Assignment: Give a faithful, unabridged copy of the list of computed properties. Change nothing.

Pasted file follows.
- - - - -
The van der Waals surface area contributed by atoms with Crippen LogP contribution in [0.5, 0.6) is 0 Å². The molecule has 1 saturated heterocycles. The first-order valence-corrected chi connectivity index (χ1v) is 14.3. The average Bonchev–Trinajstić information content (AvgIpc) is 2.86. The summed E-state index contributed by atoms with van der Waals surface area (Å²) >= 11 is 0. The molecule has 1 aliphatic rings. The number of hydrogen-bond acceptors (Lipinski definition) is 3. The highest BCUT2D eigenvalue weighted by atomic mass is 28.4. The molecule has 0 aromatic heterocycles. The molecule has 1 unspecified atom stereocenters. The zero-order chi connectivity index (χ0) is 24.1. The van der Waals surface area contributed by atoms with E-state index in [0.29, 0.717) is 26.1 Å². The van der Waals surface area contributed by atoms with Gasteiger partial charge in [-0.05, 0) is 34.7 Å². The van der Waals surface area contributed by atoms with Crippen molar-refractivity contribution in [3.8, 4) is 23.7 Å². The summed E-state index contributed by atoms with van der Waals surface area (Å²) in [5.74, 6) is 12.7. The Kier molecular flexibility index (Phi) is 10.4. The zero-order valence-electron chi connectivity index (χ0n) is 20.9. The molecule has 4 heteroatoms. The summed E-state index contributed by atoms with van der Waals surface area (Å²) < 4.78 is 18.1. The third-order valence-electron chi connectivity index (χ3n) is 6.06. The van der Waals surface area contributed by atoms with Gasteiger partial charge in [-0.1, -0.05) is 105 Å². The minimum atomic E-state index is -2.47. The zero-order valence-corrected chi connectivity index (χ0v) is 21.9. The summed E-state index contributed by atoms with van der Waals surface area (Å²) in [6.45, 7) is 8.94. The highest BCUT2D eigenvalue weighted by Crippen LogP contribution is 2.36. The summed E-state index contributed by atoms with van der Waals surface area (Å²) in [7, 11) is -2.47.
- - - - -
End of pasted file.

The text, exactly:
The van der Waals surface area contributed by atoms with Crippen LogP contribution in [0.5, 0.6) is 0 Å². The molecule has 1 saturated heterocycles. The first-order valence-corrected chi connectivity index (χ1v) is 14.3. The average Bonchev–Trinajstić information content (AvgIpc) is 2.86. The summed E-state index contributed by atoms with van der Waals surface area (Å²) >= 11 is 0. The molecule has 1 aliphatic rings. The number of hydrogen-bond acceptors (Lipinski definition) is 3. The highest BCUT2D eigenvalue weighted by atomic mass is 28.4. The molecule has 0 aromatic heterocycles. The molecule has 1 unspecified atom stereocenters. The zero-order chi connectivity index (χ0) is 24.1. The van der Waals surface area contributed by atoms with E-state index in [0.29, 0.717) is 26.1 Å². The van der Waals surface area contributed by atoms with Gasteiger partial charge in [-0.05, 0) is 34.7 Å². The van der Waals surface area contributed by atoms with Crippen molar-refractivity contribution in [3.8, 4) is 23.7 Å². The summed E-state index contributed by atoms with van der Waals surface area (Å²) in [5.74, 6) is 12.7. The Kier molecular flexibility index (Phi) is 10.4. The zero-order valence-electron chi connectivity index (χ0n) is 20.9. The molecule has 4 heteroatoms. The summed E-state index contributed by atoms with van der Waals surface area (Å²) < 4.78 is 18.1. The third-order valence-electron chi connectivity index (χ3n) is 6.06. The van der Waals surface area contributed by atoms with Gasteiger partial charge in [-0.1, -0.05) is 105 Å². The minimum atomic E-state index is -2.47. The zero-order valence-corrected chi connectivity index (χ0v) is 21.9. The summed E-state index contributed by atoms with van der Waals surface area (Å²) in [6.45, 7) is 8.94. The highest BCUT2D eigenvalue weighted by Crippen LogP contribution is 2.36. The summed E-state index contributed by atoms with van der Waals surface area (Å²) in [7, 11) is -2.47.